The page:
Caltrans Districts and their Walkscores

Have you ever wondered if your state transportation planners know anything personally about riding public transportation or riding a bike to the office?

Employee parking dominates at “Car Dependent” Caltrans District 10 office in Stockton, CA.

Sidewalk bike racks are available in front of Caltrans District 7 in Los Angeles, which boasts a 98 “Walkers Paradise” score.

The Project for Public Spaces did a fun little project in which they looked up the Walkscores for the 50 state Departments of Transportation. Their thesis: transportation planners are completely car and highway oriented in their thinking because that’s all they know. This is reinforced by the location of DOT offices in completely car dependent locations.

The state DOT headquarters for several states, they discovered, are located in areas that Walkscore deems “Car Dependent.” It’s perhaps not too surprising that these states — Maryland, Alaska, Arkansas, Alabama, Illinois, Louisiana, and Nebraska — devote only token attention to transportation design for anybody who doesn’t want to own a car or truck.

The California Department of Transportation (Caltrans) Office in downtown Sacramento scored a reasonable 85, which Walkscore calls “Very Walkable,” and it is. California’s state offices are located close to several amenities and bus and transit lines.

Caltrans divides their administration, planning and operations into twelve regional districts, with a large amount of autonomy within each District.

I thought I’d look at the Caltrans district offices and their Walkscores. Here’s what I found, listed in order from worst to best.

District & Counties Address Walkscore Comments
10 – Alpine, Amador, Calaveras, Mariposa, Merced, San Joaquin, Stanislaus, Tuolumne 1976 East Martin Luther King Jr. Blvd, Stockton CA. 43 “Car Dependent”
6 – Madera, Fresno, Tulare, Kings, Kern 1352 W. Olive Ave, Fresno, CA. 51 “Somewhat Walkable”
12 – Orange 3347 Michelson Drive, Irvine, CA. 60 “Somewhat Walkable”
9 – Inyo, Mono 500 South Main Street, Bishop CA. 62 “Somewhat Walkable”
5 – Monterey, San Benito, San Luis Obispo, Santa Barbara, Santa Cruz 50 Higuera Street, San Luis Obispo, CA. 68 “Somewhat Walkable”
11 – Imperial, San Diego 4050 Taylor Street, San Diego CA. 74 “ Very Walkable”
3 – Butte, Colusa, El Dorado, Glenn, Nevada, Placer, Sacramento, Sierra, Sutter, Yolo,Yuba 703 B Street, Marysville, CA. 78 “Very Walkable”
1 – Del Norte, Humboldt, Lake, Mendocino 1656 Union Street, Eureka, CA. 80 “Very Walkable”
2 – Lassen, Modoc, Plumas, Shasta, Siskiyou, Tehama, Trinity; portions of Butte and Sierra 1657 Riverside Drive, Redding, CA. 86 “Very Walkable”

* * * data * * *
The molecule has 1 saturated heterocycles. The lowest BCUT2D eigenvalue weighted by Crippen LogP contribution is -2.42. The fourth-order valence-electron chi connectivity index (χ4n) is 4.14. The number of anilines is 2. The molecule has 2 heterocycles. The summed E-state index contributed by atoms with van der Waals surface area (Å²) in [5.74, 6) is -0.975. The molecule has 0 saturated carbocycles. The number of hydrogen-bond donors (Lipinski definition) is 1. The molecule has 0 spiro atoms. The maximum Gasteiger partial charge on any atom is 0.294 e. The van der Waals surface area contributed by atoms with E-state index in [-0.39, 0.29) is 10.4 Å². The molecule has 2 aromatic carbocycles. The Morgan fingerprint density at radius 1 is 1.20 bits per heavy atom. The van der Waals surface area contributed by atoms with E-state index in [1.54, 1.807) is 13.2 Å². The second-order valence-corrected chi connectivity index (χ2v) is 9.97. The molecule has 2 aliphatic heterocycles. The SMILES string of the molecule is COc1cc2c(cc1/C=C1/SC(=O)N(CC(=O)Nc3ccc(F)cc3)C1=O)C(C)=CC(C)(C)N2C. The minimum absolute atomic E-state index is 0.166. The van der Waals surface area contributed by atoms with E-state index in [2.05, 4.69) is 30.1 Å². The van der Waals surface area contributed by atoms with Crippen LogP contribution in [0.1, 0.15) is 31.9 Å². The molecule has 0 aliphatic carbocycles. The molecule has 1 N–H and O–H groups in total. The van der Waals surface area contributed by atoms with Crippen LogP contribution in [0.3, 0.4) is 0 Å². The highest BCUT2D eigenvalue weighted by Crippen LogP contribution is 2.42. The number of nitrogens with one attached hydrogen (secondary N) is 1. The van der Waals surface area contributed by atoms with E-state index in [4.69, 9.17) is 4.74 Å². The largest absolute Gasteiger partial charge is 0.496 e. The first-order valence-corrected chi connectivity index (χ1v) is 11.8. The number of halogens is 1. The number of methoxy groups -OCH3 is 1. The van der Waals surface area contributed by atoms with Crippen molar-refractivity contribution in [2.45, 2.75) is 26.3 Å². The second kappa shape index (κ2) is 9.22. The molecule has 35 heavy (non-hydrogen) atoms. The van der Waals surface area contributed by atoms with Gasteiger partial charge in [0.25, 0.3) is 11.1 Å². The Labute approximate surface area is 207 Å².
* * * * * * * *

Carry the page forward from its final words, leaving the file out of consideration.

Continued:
8 – Riverside, San Bernardino 464 W. 4th St, San Bernardino, CA. 89 “Very Walkable”
4 – Alameda, Contra Costa, Marin, Napa, San Francisco, San Mateo, Santa Clara, Solano, Sonoma 111 Grand Ave, Oakland, CA. 95 “Walker’s Paradise.” Walkscore also brags this location features “Excellent Transit” and is a “Biker’s Paradise.”
7 – Los Angeles, Ventura 100 South Main Street, Los Angeles, CA. 98 “Walker’s Paradise.” Also has a perfect 100 TransitScore and scores as “Very Bikable.”

What do you think? Do these Caltrans District Walkscores reveal anything?


  1. I think it does matter. And although I’ve heard criticism of Walkscore for rating some areas higher than they should, it’s a good relative criteria.

    If you live and work in an area that requires driving it skews your decision-making toward that mode. If planners actually take transit, walk or bike, or have close friends that do it means they’re more sympathetic to those needs. The thought process can go from “almost nobody walks there” to “we need to provide pedestrian access” to “pedestrians need a wide sidewalk and shouldn’t have to wait more than 60 seconds to cross.”

  2. I agree with Ladyfleur, I think it matters, too. Living and commuting via multi-modal transportation options has to influence the way you see the world, and what’s needed to support that. On a personal note…it’s another reason why I won’t leave the bay area. We’re in a bubble here, and I like it!

  3. If you’re going to use Walkscore in an article, make sure you use StreetSmart walkscore (it’s an option down the page). This actually looks at walking distance, not just distance as the bird flies, and it’s much more accurate.

    For example:

    10 drops from 43 to 23
    6 rises from 51 to 65
    12 drops from 60 to 39

    1 goes from 80 to 83

    4 goes from 95 to 98
    7 drops from 98 to 97

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